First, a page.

completions. In addition to the usual quiet roar of work,
I have throwaway camera vacation pictures to develop,
a few poems to complete to finish the "set" I'm writing for a new booklet, postcards to send to mail art correspondents, plane reservations to make, trips to visit relatives to plan, postcards to send to people to whom I neglected to send vacation postcards, friends to e mail, future trips to plan, and worlds to save. All this, of course, must take a backseat to work.
I've gotten in several new CDs lately. Three ambient ones from Hypnos.com. I listened to the first one today.
Incredible stuff...very quiet, very complex. I'm buying far more music than I usually do lately. The trigger for all this musical listening was a bit of applied theory.
It has been my contention for a few years now that
the internet will eliminate the major CD labels and their
archaic business practices, at least as far as the hypothetical "discerning" listener is concerned. I believe that the 'net gives the indie artist the ability to
direct market to niche audiences, to the benefit of audience and artist. I found hypnos.com through an experiment in the theory that one must leave the commercial marketing of CDs behind. Because I'd always liked ambient,
I did some google searches for ambient artists and reviews.
I found a great review of a Jeff Pearce album. It sounded like precisely my cup of tea. I clicked over to this label unfamiliar to me, hypnos.com, and ordered a CD. When it came in, I was
really impressed by his work. Since then, I've ordered several more hypnos releases, post a bit at the hypnos forum, and bought a lot of non-ambient CDs as well. To me, the theory worked--bypassing traditional media outlets, I found something really workable. I rarely have patience to play on MP3 (a service I like), or I am sure I could find tons of other artists I would similarly like. On my own, I've found a few more ambient artists whose music works for me. I recognize that large labels give one the ability to know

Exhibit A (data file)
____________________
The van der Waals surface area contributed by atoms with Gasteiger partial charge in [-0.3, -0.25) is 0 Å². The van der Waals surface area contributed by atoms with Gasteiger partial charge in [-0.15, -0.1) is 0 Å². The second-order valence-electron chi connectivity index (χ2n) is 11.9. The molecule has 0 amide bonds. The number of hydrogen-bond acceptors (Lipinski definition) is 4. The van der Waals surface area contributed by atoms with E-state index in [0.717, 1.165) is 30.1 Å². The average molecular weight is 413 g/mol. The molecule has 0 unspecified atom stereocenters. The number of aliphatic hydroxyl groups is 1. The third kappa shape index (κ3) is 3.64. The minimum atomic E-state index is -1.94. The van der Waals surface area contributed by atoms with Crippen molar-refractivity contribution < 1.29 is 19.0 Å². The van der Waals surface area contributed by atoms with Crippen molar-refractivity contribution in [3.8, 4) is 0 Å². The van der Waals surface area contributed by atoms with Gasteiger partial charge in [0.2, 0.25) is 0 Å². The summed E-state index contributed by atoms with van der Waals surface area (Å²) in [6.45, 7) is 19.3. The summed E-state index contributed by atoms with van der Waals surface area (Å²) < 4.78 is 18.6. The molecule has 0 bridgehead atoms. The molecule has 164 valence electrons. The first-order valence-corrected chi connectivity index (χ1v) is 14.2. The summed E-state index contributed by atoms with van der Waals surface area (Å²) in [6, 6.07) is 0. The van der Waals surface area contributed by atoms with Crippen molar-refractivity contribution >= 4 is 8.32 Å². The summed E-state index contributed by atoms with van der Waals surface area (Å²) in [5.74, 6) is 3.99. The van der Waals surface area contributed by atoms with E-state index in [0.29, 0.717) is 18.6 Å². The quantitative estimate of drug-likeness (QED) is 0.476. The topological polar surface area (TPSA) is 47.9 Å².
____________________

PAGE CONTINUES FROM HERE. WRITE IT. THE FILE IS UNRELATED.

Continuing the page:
"The Man Who Sold the World" in common with millions of fans (albeit, nowadays, most might think it's a Cobain song). That's somewhat "lost" under my theory of how music listening "ought to be". Still, I believe that that starmaker machinery should be completely and thoroughly unplugged. Artists now sign major label deals in the main for advances, which are then consumed
by expenses. Recoupment becomes a grim joke.
This "mainlining" fame is bad for everyone.
To me, the day of "rock stars" and "artistes" and even "punks" is done--it's time for real people to market real music to other real people directly,
without apology, without pretension, without fear of merchandising or profit. I vote for fewer high dollar stars and more available product. I
vote for more avocational or semi-vocational folks doing great work and fewer folks trying to be
the next Who Name It. I vote for less fan obsession and more artist/fan interconnection.
To me, the Artist is not the point. Even the fan is not the point. The point is the Experience.
The Artist and the listener engage in this glorious conspiracy....when the conspiracy
succeeds, a really neat thing results....I vote for that thing. I intend to "campaign finance" my vote by practicing this particular bit of preachiness more often from now forward.